A man walks down a street in central Lusaka, the capital of Zambia, on November 12, 2014. Prime TV, an independent station in Zambia, was recently suspended by the country's media regulator. (Gianluigi Guercia/AFP)
A man walks down a street in central Lusaka, the capital of Zambia, on November 12, 2014. Prime TV, an independent station in Zambia, was recently suspended by the country's media regulator. (Gianluigi Guercia/AFP)

Zambia suspends independent TV broadcaster for 30 days

Cape Town, March 22, 2019 — Zambia’s minister of information and broadcasting should grant an appeal requested by the privately owned Prime TV broadcaster and allow the station back on air after the country’s media regulator suspended its license for 30 days for alleged unprofessionalism, the Committee to Protect Journalists said today.

The Independent Broadcasting Authority, the government agency that oversees the country’s media, suspended Prime TV’s license from March 4 to April 2 for allegedly featuring “unbalanced coverage, opinionated news, material likely to incite violence and use of derogatory language,” particularly in its reporting on recent by-elections in Shesheke district, according to a statement from the authority. Prime TV was ordered to conduct in-house trainings on media ethics during its suspension, according to the statement.

The authority’s ruling came in response to a complaint lodged by the ruling Patriotic Front party, according to the African press freedom group AFEX.

On March 5, Prime TV filed an appeal with Information and Broadcasting Minister Dora Siliya, the station’s director, Gerald Shawa, told CPJ. Shawa told CPJ on March 18 that he had not yet received a response to his request.

“The Independent Broadcasting Authority should not suspend news organizations simply because they report critically and disagree with the ruling political party,” said CPJ Africa Program Coordinator Angela Quintal. “The minister of information and broadcasting must do the right thing and uphold Prime TV’s appeal so that it is able to broadcast immediately.”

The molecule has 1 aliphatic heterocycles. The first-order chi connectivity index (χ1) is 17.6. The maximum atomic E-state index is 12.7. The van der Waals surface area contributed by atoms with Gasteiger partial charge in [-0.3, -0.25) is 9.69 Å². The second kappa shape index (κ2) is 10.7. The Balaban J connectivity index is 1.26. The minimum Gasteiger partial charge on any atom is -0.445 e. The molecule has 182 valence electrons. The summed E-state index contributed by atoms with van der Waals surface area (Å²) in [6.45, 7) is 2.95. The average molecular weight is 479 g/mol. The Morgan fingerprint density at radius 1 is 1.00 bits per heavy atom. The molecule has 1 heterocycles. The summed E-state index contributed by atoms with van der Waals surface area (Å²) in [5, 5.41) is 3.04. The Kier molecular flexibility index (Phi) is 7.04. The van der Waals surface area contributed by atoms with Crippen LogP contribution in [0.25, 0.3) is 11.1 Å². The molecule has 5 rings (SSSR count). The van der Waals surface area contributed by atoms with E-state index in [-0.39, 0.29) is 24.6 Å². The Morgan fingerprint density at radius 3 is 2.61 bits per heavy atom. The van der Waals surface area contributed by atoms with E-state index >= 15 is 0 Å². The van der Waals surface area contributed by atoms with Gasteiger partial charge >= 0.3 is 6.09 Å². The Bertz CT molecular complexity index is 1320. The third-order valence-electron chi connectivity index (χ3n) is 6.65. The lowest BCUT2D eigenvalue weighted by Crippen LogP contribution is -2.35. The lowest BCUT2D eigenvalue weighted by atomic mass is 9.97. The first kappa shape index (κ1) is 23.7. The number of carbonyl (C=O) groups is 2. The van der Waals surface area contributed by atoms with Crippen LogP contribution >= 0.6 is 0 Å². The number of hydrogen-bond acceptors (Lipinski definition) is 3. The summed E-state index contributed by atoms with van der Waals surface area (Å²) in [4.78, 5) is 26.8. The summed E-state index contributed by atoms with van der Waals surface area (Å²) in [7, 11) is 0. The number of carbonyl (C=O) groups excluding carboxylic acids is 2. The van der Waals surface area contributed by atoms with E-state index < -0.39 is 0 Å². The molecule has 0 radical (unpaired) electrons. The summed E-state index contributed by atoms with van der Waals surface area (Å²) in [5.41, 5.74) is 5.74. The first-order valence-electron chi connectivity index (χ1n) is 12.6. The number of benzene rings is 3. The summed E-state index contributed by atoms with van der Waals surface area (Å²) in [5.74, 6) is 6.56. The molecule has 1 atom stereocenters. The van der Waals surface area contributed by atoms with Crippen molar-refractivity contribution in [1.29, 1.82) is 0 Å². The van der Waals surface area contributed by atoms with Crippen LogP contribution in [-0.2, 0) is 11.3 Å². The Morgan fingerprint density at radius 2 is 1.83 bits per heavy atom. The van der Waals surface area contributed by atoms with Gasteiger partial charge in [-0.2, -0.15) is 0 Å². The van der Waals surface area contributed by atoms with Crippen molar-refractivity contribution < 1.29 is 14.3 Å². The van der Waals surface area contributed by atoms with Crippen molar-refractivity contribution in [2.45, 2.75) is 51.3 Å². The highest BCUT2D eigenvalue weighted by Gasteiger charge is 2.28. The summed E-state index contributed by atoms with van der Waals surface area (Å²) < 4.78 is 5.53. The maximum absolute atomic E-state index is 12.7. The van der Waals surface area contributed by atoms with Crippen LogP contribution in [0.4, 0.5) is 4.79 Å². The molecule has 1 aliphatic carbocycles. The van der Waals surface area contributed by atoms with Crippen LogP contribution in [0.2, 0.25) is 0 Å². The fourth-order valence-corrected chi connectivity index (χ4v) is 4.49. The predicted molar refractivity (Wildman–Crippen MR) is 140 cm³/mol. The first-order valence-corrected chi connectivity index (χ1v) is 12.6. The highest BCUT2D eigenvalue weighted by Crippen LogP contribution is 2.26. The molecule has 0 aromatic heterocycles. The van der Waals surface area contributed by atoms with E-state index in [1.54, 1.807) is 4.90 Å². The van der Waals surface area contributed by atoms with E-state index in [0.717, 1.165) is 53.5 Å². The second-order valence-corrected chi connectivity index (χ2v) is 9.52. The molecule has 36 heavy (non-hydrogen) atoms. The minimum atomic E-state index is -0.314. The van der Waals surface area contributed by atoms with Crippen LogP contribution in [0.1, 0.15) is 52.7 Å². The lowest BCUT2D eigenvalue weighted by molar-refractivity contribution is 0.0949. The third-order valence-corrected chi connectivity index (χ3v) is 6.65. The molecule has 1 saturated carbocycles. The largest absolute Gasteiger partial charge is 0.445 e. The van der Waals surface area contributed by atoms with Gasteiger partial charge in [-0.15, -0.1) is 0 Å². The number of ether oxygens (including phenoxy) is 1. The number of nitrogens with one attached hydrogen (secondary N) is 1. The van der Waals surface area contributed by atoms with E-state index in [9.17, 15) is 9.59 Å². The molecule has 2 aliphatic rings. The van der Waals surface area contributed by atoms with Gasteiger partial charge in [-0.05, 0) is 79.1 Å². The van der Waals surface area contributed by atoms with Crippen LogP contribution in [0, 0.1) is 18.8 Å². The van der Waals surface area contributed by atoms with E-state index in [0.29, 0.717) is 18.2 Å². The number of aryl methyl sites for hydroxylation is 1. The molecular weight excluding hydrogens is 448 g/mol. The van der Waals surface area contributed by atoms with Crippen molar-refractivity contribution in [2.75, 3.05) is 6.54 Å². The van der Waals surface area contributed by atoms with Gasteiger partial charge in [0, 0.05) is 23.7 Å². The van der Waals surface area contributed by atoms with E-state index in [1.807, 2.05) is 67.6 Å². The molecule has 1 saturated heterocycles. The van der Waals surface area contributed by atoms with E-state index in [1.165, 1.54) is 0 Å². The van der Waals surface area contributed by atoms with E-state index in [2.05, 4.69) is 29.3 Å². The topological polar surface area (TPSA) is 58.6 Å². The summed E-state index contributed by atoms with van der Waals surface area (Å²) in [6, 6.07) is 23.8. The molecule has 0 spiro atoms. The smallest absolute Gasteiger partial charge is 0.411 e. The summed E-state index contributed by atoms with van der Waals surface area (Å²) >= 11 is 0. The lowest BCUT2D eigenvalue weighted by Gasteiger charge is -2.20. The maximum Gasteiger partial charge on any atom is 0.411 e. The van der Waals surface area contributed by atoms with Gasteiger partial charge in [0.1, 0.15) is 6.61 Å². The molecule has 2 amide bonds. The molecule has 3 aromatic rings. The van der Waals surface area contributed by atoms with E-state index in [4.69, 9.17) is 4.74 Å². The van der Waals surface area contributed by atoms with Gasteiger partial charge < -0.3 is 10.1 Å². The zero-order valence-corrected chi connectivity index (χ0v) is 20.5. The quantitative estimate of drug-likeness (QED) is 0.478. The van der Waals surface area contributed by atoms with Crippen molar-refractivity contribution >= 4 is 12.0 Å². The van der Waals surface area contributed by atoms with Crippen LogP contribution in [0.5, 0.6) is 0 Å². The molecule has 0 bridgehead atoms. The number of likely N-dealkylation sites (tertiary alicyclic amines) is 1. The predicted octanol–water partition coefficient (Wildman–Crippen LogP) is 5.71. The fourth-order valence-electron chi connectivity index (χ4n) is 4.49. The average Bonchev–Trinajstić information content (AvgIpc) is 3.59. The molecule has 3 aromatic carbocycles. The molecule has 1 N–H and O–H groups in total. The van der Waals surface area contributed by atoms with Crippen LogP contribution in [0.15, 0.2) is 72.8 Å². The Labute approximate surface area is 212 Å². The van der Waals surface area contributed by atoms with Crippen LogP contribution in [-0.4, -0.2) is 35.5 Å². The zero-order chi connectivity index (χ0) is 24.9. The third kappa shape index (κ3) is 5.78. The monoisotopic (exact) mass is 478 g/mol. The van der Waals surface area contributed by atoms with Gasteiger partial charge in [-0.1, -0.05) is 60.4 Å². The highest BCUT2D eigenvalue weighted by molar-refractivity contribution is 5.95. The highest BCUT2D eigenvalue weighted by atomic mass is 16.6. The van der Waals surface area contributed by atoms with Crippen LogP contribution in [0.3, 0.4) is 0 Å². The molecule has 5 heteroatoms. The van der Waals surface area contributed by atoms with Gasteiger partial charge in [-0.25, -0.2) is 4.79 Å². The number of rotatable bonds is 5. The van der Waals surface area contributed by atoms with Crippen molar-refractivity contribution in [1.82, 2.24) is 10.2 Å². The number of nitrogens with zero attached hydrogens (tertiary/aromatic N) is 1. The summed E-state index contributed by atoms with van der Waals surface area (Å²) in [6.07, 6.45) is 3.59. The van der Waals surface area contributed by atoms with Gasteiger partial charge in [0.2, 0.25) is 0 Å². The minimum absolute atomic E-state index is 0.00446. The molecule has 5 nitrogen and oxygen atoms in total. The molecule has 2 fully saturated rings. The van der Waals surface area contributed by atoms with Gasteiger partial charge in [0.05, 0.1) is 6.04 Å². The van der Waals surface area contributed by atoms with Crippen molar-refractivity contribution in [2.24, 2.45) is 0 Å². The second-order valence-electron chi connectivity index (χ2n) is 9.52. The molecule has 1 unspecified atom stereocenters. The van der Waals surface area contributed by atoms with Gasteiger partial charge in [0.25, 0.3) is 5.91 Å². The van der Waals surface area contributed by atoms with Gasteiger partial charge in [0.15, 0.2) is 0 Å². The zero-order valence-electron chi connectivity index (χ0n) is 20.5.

The suspension came amid increased tensions between Prime TV and the Patriotic Front. The broadcaster’s offices were raided by police in November 2018, after it aired footage that authorities alleged was defamatory to the president, according to the Media Institute of Southern Africa, a regional press freedom group.

In late January, the party’s secretary-general, Davies Mwila, announced that Prime TV journalists were barred from covering any Patriotic Front activities, according to AFEX.

On February 13, the party’s deputy media director, Antonio Mwanza, said the broadcaster “must be closed down,” and said the Independent Broadcasting Authority had been “directed to revoke [Prime TV’s] license,” AFEX reported.

CPJ’s phone calls to the offices of Mwila and Mwanza, and emails to Mwila, did not receive a response.

In the appeal letter, seen by CPJ, Shawa asked the minister to reduce the penalty to a warning. Prime TV was previously reprimanded by authorities in April 2018, but was able to continue broadcasting, according to the Independent Broadcasting Authority statement.

CPJ’s phone calls to Siliya went unanswered. The Independent Broadcasting Authority’s director-general and board secretary, Josephine Mapoma, did not answer calls or respond to CPJ’s messages on Whatsapp.

Chando Kasolo, the Independent Broadcasting Authority board chair and permanent secretary for information and broadcasting services, told CPJ via WhatsApp, “the ban stays unless and until revoked by the minister [Siliya].”

He added that CPJ should “keep out of this as foreign ‘interference’ is not viewed kindly here.”

Kasolo was quoted by independent news website Zambia Reports as saying there was no political interference in the decision to suspend Prime TV, and that he would have resigned if that were the case.

According to the Independent Broadcasting Authority statement, the authority also suspended Valley FM Radio of Nyimba for 60 days for “unprofessional conduct” and revoked the licenses of two other radio broadcasters due to nonpayment of licensing fees. The authority also granted 22 new radio broadcast licenses on March 4, according to the statement.

Journalists have been jailed and harassed in Zambia over recent years, and numerous media organizations suspended by national authorities, according to CPJ’s reporting.